“To stop this kind of abuse that denies the public timely access to government information that they have a clear right to know, this and many other secrecy loopholes in the law need to be closed, resources for enforcement need to be strengthened, and high fines need to be imposed on government officials who violate the law,” he added.


Click to play video: 'Internal Ford government document admits impact of Bill 124'


Internal Ford government document admits impact of Bill 124


Ontario Liberal health critic Adil Shamji called the redactions “profoundly disappointing, though entirely fitting with this government’s track record of a lack of accountability and transparency.”

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“The public, patients, those of us who are trying to genuinely improve the health-care system need to have a frank understanding of where we are right now in order to be able to make pragmatic recommendations,” Shamji said. “And not sharing this information completely flies in the face of that — I think we all have a right to know that.”

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The information that was released through the freedom of information request contains a snapshot of the challenges Ontario’s health-care sector faces.

It references a “lack of new nurses to replace those retiring and (the fact that) demand for nursing services has increased,” as one issue, going on to reference a “systemic shortage of nurses.”


Click to play video: 'Ornge record highest volume of paediatric patient transfers since 2018'


Ornge record highest volume of paediatric patient transfers since 2018


Another line in the released document says 25 per cent of personal support workers (PSW) in Ontario can leave the workforce in a single year.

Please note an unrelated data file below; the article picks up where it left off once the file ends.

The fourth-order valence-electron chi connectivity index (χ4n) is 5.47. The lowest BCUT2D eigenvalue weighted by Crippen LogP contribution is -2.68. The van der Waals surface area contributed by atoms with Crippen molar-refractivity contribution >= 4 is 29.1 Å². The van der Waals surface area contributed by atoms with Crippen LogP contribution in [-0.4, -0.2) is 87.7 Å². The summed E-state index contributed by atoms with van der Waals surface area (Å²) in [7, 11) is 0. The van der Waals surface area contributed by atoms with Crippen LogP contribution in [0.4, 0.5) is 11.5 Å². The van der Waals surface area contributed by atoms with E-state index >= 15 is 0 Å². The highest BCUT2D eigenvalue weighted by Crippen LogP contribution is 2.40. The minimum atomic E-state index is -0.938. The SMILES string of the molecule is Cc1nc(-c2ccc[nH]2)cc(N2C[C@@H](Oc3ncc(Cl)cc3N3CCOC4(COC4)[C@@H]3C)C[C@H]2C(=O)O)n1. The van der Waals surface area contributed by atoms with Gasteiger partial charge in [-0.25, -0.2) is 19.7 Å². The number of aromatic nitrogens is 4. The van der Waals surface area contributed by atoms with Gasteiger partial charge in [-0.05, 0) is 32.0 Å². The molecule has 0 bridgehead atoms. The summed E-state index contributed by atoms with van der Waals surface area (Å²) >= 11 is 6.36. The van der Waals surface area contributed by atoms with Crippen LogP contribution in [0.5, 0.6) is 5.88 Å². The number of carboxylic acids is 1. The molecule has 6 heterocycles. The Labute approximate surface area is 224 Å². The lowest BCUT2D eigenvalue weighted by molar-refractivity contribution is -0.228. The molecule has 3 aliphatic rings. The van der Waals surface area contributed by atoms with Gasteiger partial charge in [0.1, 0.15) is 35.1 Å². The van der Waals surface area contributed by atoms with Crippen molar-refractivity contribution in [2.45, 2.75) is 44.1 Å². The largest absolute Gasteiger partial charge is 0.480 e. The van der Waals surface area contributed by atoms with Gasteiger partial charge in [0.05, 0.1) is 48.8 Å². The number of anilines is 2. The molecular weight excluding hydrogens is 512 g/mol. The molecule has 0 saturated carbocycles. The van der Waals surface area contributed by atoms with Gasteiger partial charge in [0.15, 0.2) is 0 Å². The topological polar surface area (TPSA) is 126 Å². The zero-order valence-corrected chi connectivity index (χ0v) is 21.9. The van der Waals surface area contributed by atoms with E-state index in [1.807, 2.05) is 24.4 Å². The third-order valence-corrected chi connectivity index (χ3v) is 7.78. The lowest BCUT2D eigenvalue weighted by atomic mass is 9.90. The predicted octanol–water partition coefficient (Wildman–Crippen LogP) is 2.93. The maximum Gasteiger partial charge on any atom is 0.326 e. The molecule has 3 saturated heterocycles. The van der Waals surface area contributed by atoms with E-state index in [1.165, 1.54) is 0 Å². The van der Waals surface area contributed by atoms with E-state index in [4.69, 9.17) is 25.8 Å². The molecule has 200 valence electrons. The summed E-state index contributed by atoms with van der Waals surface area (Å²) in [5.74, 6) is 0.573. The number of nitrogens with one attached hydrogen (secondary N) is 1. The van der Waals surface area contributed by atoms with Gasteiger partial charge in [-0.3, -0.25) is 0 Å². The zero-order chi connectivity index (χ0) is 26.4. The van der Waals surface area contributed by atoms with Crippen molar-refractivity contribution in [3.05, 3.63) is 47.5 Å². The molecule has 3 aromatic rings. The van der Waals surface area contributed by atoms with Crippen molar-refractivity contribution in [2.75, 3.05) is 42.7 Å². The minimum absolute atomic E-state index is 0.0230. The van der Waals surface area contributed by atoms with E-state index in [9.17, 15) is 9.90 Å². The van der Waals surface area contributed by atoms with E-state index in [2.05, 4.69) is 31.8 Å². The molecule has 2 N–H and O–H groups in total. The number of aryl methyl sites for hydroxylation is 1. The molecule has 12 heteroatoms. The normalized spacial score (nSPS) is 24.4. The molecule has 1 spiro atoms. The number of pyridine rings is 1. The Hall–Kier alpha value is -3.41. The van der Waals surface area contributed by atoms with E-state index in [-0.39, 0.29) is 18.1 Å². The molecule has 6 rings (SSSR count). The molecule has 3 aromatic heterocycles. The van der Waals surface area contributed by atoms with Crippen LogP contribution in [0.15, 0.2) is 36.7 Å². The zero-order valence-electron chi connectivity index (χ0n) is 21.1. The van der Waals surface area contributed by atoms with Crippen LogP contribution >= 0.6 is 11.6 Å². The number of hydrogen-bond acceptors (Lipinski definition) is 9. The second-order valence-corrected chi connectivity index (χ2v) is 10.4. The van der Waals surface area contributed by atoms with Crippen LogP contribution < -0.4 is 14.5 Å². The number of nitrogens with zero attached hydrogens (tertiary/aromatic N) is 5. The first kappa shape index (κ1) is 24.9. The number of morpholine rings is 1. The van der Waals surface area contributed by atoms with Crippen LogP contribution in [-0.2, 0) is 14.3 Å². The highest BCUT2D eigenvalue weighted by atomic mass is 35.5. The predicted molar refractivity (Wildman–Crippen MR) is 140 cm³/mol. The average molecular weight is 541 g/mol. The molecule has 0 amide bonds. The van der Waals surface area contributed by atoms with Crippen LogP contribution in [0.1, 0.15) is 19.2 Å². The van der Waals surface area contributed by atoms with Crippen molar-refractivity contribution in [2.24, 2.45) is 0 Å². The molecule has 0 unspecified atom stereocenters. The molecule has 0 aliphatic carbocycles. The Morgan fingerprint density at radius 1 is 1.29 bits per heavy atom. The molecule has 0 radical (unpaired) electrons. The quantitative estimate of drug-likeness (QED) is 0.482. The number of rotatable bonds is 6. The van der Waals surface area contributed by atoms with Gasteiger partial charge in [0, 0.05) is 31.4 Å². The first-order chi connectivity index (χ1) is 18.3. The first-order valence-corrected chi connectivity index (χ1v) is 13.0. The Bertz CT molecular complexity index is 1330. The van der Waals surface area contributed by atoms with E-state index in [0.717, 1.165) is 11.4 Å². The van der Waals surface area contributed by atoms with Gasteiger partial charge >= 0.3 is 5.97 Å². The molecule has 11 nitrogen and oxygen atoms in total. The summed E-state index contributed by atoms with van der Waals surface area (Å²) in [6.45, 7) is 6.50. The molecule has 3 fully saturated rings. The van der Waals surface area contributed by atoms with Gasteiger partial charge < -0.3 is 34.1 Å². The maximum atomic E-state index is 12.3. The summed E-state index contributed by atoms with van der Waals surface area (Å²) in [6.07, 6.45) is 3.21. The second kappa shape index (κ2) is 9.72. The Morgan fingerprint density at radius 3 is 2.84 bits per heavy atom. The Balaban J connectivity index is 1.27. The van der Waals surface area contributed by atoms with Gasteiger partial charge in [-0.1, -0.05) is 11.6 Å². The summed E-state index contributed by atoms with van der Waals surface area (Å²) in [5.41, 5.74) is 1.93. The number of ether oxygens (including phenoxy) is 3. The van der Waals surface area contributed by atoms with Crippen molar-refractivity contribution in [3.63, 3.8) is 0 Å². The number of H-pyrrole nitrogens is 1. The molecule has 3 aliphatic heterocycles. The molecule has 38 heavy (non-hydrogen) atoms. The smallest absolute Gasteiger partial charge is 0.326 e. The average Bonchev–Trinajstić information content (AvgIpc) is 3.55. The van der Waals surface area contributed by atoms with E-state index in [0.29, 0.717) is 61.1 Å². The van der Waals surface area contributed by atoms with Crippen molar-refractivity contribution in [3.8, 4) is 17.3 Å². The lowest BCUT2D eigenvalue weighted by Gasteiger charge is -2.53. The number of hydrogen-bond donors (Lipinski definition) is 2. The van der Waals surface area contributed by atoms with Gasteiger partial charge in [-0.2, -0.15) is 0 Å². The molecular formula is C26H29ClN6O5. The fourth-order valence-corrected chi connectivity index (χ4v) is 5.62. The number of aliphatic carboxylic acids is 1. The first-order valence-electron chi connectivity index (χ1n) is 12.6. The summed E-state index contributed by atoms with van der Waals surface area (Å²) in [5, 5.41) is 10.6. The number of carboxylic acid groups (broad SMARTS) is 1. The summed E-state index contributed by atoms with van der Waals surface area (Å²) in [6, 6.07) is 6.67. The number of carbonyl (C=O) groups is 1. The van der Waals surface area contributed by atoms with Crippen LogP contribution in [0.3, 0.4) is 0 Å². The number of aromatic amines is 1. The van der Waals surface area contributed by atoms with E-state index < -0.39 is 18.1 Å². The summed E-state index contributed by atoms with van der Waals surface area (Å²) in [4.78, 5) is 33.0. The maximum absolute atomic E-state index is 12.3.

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“We must reduce attrition to avoid chronic shortages,” the provincial government briefing warns about PSWs. For nurses, it warns that increased supply and avoiding an increase in attrition “are required to head off chronic shortages.”

The documents say there is “no overall shortage” in the number of physicians in Ontario, though there are rural and skills-based disparities that must be addressed.


An internal government document, obtained by Global News, revealed an admission by the Ministry of Health about the impact of Bill 124.


Global News

France Gélinas, the Ontario NDP’s health critic, said it was “vital” the information was released.

“The Ford government’s decision to withhold this information is just another example of why they can’t be trusted with our vital public services,” she told Global News. “I’m calling on Ford to release this information immediately and ensure Ontarians have a clear picture of the state of our health-care workforce challenges.”

Global News is appealing the redactions and will publish the data in full if its appeal is successful.

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Click to play video: 'Internal Ford government document admits impact of Bill 124'


Internal Ford government document admits impact of Bill 124